Why the Fed-Fueled Gold Rush Won’t Last

Why the Fed-Fueled Gold Rush Won’t Last

Toru Hanai / Reuters

John Paulson must be seething.

The hedge fund billionaire opted to slash his exposure to gold during the second quarter, according to SEC filings, meaning that in the wake of the taper-that-wasn’t – the Federal Reserve’s decision to leave untouched its $85 billion monthly bond buying program – he has lost out on some very, very hefty gains.

The logic behind gold’s 4.1 percent rise on Wednesday and 4.6 percent jump on Thursday – the largest one-day gain since 2009 – is fairly straightforward. As long as the Federal Reserve keeps pumping money into the financial system via this form of quantitative easing, the thinking goes, there’s a greater risk of inflation, or at least a weaker dollar. Either might make gold a great investment.

If you’re skeptical about the odds of inflation taking hold in an economy so sluggish that Fed Chairman Ben Bernanke doesn’t want to risk drawing down support for the long-term fixed income market, there’s another argument to throw into the mix: the ultra-low interest rates made possible by the quantitative easing make gold, which doesn’t generate any kind of a yield and in fact costs money to own, a more appealing investment.

On top of that, there’s the uncertainty argument: At times when the political or economic outlook is unpredictable, gold is still seen as a safe haven. Look around. The Fed certainly has been sending some muddled signals with respect to its intentions; the economy can’t seem to decide whether it’s growing at a muted but sustainable way or on the verge of slowing down again; and as for Congress, well, the less said the better. Uncertainty seems to be an understatement.

Not enough reasons to own gold? There’s the granddaddy of them all to consider, a factor that had already helped propel gold higher in the days and weeks leading up the Fed’s announcement of its non-action. That is the possibility of the conflict in Syria broadening thanks to allegations that the Assad government used chemical weapons in its battle against rebel forces. The last-minute U.S.-Russia deal in which Syria agreed to destroy its existing chemical weapons may have averted a real crisis for now, but I, for one, wouldn’t be against a resurgence in geopolitical tensions for one reason or another between now and the end of the year.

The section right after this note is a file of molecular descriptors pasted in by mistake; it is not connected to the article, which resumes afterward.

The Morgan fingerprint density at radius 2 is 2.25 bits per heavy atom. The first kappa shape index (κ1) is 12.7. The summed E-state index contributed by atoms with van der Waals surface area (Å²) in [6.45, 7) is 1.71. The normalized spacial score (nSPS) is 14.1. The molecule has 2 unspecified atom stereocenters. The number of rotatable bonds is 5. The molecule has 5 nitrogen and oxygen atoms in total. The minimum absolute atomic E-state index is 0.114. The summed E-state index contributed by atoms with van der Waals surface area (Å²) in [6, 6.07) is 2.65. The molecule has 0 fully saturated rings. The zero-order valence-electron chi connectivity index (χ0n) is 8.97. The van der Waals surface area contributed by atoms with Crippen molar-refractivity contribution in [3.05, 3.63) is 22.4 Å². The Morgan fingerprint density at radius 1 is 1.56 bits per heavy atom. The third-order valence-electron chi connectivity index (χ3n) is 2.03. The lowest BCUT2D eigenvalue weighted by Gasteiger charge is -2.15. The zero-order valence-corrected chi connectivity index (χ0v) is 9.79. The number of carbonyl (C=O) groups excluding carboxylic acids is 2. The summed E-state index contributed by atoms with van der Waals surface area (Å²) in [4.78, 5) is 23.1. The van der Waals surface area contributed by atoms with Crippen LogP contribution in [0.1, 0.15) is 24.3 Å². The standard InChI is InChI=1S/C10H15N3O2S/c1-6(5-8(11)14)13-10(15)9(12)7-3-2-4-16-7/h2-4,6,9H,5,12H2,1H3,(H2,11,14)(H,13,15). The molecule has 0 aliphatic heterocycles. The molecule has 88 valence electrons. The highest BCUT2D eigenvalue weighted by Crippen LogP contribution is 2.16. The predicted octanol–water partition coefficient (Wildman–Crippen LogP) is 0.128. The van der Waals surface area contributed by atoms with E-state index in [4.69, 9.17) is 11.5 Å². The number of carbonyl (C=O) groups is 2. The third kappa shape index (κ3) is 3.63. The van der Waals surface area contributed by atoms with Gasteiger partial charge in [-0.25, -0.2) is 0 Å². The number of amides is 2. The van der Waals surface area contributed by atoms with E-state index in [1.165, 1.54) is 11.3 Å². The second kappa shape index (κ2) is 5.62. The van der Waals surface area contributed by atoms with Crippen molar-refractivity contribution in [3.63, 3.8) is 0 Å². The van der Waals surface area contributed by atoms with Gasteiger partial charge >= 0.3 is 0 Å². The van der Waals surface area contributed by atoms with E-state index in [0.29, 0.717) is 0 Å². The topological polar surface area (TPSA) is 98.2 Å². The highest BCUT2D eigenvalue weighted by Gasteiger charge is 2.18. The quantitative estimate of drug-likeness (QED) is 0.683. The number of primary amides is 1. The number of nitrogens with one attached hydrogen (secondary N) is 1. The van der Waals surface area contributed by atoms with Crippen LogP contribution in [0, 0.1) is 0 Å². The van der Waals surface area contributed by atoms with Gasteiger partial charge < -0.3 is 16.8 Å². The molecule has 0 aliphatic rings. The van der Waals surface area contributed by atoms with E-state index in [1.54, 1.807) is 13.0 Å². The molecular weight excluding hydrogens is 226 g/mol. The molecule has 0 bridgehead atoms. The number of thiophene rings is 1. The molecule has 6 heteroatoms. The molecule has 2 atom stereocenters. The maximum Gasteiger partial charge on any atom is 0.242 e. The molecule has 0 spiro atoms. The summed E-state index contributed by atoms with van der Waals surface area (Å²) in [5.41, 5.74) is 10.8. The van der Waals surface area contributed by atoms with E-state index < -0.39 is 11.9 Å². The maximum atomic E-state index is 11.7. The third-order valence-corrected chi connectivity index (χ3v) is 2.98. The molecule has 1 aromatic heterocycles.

That said, I wouldn’t bet on gold’s rally taking it back to record levels any time soon, either. And it’s hard to recommend chasing gold prices higher when a combination of short-covering and speculation in response to an unexpected turn of events is what’s caused the buying. But the odds are that unless Bernanke is drastically misreading the state of the U.S. economy, and that it is in a far more dire state than even he believes, gold prices may linger in their current range for a few months, and perhaps have a few more big leaps as the wrangling over the debt ceiling intensifies in Congress.

To be a long-term gold bull – or a dedicated gold bug, one of that breed that is convinced that the only possible answer to any investment question is, “buy gold!” – you’d need to feel certain that the economy is likely to slip back into a recession, that we’re on the verge of another financial crisis, or that the political and geopolitical crises will become more severe. That’s a minority position.

Of course, as this week’s speculation surrounding the Fed’s likely course of action shows, sometimes the minority view turns out to be the right one. But in this case, a lot would have to happen for gold to embark on another multi-year bull run, and the risk you’d be taking might outweigh your possible return. After all, Bernanke and his fellow policymakers didn’t rule out tapering; they simply postponed their decision until the data was more supportive.

Awaiting that day, gold is likely to prove a volatile investment. The move up in the 24 hours following the Fed’s announcement was dramatic, but that was, in part, because the news was so unexpected. Absent more high profile drama, look for gold prices to generally drift lower and spike higher only on specific headlines that will make investors feel like dashing for shelter.

Above all, you may want to steer clear of gold mining stocks. While the precious metal was glittering, many spent heavily to expand their output, only to find that, as prices turned south after peaking in 2011, they can’t earn enough from their production to cover their expenses. In the much longer term, this may represent an investment opportunity, to the extent that the decision by the likes of Rio Tinto (NYSE: RIO) to cut back on exploration activities today may lead to a supply shortage down the road. If that happens, it is likely to be years away.